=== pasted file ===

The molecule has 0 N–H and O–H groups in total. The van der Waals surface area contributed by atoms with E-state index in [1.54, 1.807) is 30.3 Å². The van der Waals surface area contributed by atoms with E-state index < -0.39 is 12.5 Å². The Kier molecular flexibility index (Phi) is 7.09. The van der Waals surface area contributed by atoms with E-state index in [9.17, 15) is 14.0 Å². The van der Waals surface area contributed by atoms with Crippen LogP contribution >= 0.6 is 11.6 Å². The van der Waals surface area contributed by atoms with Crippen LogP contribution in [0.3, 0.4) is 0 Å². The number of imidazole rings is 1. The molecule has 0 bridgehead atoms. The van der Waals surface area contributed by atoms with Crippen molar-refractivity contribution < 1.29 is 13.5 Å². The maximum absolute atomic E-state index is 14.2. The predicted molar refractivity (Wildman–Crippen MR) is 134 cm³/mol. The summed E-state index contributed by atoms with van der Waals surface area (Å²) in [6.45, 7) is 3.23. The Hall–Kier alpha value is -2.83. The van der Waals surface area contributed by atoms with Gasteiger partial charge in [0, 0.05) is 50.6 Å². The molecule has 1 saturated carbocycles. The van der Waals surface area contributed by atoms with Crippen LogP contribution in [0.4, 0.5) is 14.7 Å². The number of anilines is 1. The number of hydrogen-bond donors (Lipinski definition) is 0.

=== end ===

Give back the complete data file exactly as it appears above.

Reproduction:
The molecule has 0 N–H and O–H groups in total. The van der Waals surface area contributed by atoms with E-state index in [1.54, 1.807) is 30.3 Å². The van der Waals surface area contributed by atoms with E-state index < -0.39 is 12.5 Å². The Kier molecular flexibility index (Phi) is 7.09. The van der Waals surface area contributed by atoms with E-state index in [9.17, 15) is 14.0 Å². The van der Waals surface area contributed by atoms with Crippen LogP contribution >= 0.6 is 11.6 Å². The van der Waals surface area contributed by atoms with Crippen LogP contribution in [0.3, 0.4) is 0 Å². The number of imidazole rings is 1. The molecule has 0 bridgehead atoms. The van der Waals surface area contributed by atoms with Crippen molar-refractivity contribution < 1.29 is 13.5 Å². The maximum absolute atomic E-state index is 14.2. The predicted molar refractivity (Wildman–Crippen MR) is 134 cm³/mol. The summed E-state index contributed by atoms with van der Waals surface area (Å²) in [6.45, 7) is 3.23. The Hall–Kier alpha value is -2.83. The van der Waals surface area contributed by atoms with Gasteiger partial charge in [0, 0.05) is 50.6 Å². The molecule has 1 saturated carbocycles. The van der Waals surface area contributed by atoms with Crippen LogP contribution in [0.4, 0.5) is 14.7 Å². The number of anilines is 1. The number of hydrogen-bond donors (Lipinski definition) is 0.